I’ve been doing some research on dinner tacos, since I can’t seem to find a decent one on the Island here, although some are alright. There are seven kinds of tacos and being here so close to Mexico, you’d expect to at least see a few of them. Perhaps some kinds are more regional to places in Mexico, but here it goes. Let’s start with the easy ones:
TACOS AL CARBON. These are the grilled beef strips that we know and love as fajitas. I am not sure where the hot cast-iron plate idea came from, other than it is not mentioned in most cook books about Mexico. Onions are typically grilled separately and then added at the end. Strangely, the fajita beef is not chopped finely but often comes in large cunbersome strips. If you can afford them, the best are at the Sheraton's outside grill. Also called Carne Asada.
TACOS DORADOS. For some reason these are called flautas, which as fried tacos stuffed with shredded meat. Not my favorite, but good Valley standby.
TACOS DE PESCADO. Fish tacos are increasingly becoming popular although traditionally the battered fish is fried and you build your own taco instead of somebody else adding all the stuffing – and what’s with these four inch taco shells, anyway?
TACOS DE CAZUELA. We know this as carne guisada, where the latter word simply means “stew.” However, tacos de cazuela can be made out of anything including seafood, and the real thing can have nopales, mushrooms, chilis, and squash blossoms.
TACOS DE CARNITAS. This is basically pork that has been cooked in lard and orange rind, an interesting concept for the adventurous. What they call carnitas in the Valley is apparently nothing like the real thing in Mexico. Beware: some rather interesting parts of the animal are used unless you specify exactly what you want.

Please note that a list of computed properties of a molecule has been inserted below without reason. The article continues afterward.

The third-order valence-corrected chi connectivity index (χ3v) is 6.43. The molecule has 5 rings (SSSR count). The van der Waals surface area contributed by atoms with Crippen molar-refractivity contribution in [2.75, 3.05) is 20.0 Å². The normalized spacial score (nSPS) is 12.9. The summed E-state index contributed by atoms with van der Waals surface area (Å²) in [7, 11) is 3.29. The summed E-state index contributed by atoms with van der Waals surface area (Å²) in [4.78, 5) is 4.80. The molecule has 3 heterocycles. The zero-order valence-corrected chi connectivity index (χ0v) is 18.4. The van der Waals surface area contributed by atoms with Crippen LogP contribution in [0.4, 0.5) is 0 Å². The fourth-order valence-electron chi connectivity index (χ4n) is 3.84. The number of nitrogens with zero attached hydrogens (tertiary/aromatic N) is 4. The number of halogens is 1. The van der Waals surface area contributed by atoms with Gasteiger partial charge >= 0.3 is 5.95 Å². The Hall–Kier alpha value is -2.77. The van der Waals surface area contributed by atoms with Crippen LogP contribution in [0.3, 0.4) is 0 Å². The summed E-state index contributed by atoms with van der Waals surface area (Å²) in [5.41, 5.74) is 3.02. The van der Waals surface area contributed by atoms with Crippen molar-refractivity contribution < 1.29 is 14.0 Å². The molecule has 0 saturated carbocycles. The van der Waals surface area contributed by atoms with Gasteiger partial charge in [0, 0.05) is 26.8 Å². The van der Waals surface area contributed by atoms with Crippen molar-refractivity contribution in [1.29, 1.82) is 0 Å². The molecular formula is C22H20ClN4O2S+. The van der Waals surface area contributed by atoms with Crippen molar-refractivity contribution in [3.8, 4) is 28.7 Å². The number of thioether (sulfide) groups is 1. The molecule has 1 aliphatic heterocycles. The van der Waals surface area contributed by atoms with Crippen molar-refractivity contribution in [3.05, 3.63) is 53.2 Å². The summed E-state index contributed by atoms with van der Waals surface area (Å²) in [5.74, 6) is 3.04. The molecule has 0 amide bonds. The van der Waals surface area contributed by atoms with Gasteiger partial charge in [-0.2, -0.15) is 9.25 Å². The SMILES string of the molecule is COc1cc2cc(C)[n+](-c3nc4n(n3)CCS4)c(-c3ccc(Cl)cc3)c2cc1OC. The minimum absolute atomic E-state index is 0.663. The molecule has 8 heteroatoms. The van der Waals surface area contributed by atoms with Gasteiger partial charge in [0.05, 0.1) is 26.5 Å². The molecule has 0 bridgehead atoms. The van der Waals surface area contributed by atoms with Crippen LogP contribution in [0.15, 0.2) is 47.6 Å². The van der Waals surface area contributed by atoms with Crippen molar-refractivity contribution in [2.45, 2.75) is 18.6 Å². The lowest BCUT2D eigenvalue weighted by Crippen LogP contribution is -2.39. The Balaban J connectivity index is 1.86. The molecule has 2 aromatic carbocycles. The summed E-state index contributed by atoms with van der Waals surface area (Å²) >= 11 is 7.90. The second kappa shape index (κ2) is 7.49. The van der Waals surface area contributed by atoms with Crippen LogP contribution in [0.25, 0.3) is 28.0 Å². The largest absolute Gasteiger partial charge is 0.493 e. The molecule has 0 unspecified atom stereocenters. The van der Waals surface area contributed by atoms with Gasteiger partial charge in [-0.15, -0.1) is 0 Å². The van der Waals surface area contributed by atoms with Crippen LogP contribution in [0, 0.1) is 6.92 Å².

TACOS DE FRITANGAS. Rare in the US, these are fried foods such as chorizo and other interesting goodies. It is often served with a large platter of chopped cilantro and onions and some very hot salsa. Not to be confused with chorizo and egg breakfast tacos.
TACOS AL PASTOR. These are a knock-off on Arabian cuisine owed mainly to a large population of Lebanese who migrated to Mexico many years ago. Here a large chunk of meat, lamb but these days port, is roasted on a vertical spit and the meat is carved off the sides, not unlike how a real Greek gyro is made. It is served with spicy chipotle pepper sauce, however.
It all sounds good to me. Yes you can get some OK tacos on the Island but they are mainly for breakfast or either too small (fish tacos) or way too large (8-9 inch long breakfast tacos). Sadly, the best tacos on the Island are at the new Circle K convenience store.